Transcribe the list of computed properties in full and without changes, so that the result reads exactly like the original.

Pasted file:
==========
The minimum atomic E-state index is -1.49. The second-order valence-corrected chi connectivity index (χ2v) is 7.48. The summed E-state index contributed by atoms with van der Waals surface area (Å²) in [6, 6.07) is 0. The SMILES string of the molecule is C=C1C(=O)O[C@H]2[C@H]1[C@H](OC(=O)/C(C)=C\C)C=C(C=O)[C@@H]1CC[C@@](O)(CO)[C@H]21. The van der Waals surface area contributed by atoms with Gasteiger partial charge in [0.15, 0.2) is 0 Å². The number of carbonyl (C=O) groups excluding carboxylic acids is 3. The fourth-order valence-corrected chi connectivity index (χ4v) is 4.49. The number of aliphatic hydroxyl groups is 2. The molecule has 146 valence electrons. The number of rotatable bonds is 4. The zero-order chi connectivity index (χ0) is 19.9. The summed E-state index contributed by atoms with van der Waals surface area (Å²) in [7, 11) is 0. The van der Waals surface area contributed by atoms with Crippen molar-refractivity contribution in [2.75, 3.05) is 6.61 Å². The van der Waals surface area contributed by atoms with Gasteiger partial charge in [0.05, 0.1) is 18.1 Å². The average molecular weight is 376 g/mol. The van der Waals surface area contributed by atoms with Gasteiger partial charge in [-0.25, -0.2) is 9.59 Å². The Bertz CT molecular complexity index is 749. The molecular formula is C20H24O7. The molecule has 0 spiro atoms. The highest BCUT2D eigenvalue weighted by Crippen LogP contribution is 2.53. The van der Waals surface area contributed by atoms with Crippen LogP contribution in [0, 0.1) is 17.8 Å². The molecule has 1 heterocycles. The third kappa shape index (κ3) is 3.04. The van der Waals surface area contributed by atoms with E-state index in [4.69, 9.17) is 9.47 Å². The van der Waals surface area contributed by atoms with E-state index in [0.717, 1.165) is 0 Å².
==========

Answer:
The minimum atomic E-state index is -1.49. The second-order valence-corrected chi connectivity index (χ2v) is 7.48. The summed E-state index contributed by atoms with van der Waals surface area (Å²) in [6, 6.07) is 0. The SMILES string of the molecule is C=C1C(=O)O[C@H]2[C@H]1[C@H](OC(=O)/C(C)=C\C)C=C(C=O)[C@@H]1CC[C@@](O)(CO)[C@H]21. The van der Waals surface area contributed by atoms with Gasteiger partial charge in [0.15, 0.2) is 0 Å². The number of carbonyl (C=O) groups excluding carboxylic acids is 3. The fourth-order valence-corrected chi connectivity index (χ4v) is 4.49. The number of aliphatic hydroxyl groups is 2. The molecule has 146 valence electrons. The number of rotatable bonds is 4. The zero-order chi connectivity index (χ0) is 19.9. The summed E-state index contributed by atoms with van der Waals surface area (Å²) in [7, 11) is 0. The van der Waals surface area contributed by atoms with Crippen molar-refractivity contribution in [2.75, 3.05) is 6.61 Å². The van der Waals surface area contributed by atoms with Gasteiger partial charge in [0.05, 0.1) is 18.1 Å². The average molecular weight is 376 g/mol. The van der Waals surface area contributed by atoms with Gasteiger partial charge in [-0.25, -0.2) is 9.59 Å². The Bertz CT molecular complexity index is 749. The molecular formula is C20H24O7. The molecule has 0 spiro atoms. The highest BCUT2D eigenvalue weighted by Crippen LogP contribution is 2.53. The van der Waals surface area contributed by atoms with Crippen LogP contribution in [0, 0.1) is 17.8 Å². The molecule has 1 heterocycles. The third kappa shape index (κ3) is 3.04. The van der Waals surface area contributed by atoms with E-state index in [4.69, 9.17) is 9.47 Å². The van der Waals surface area contributed by atoms with E-state index in [0.717, 1.165) is 0 Å².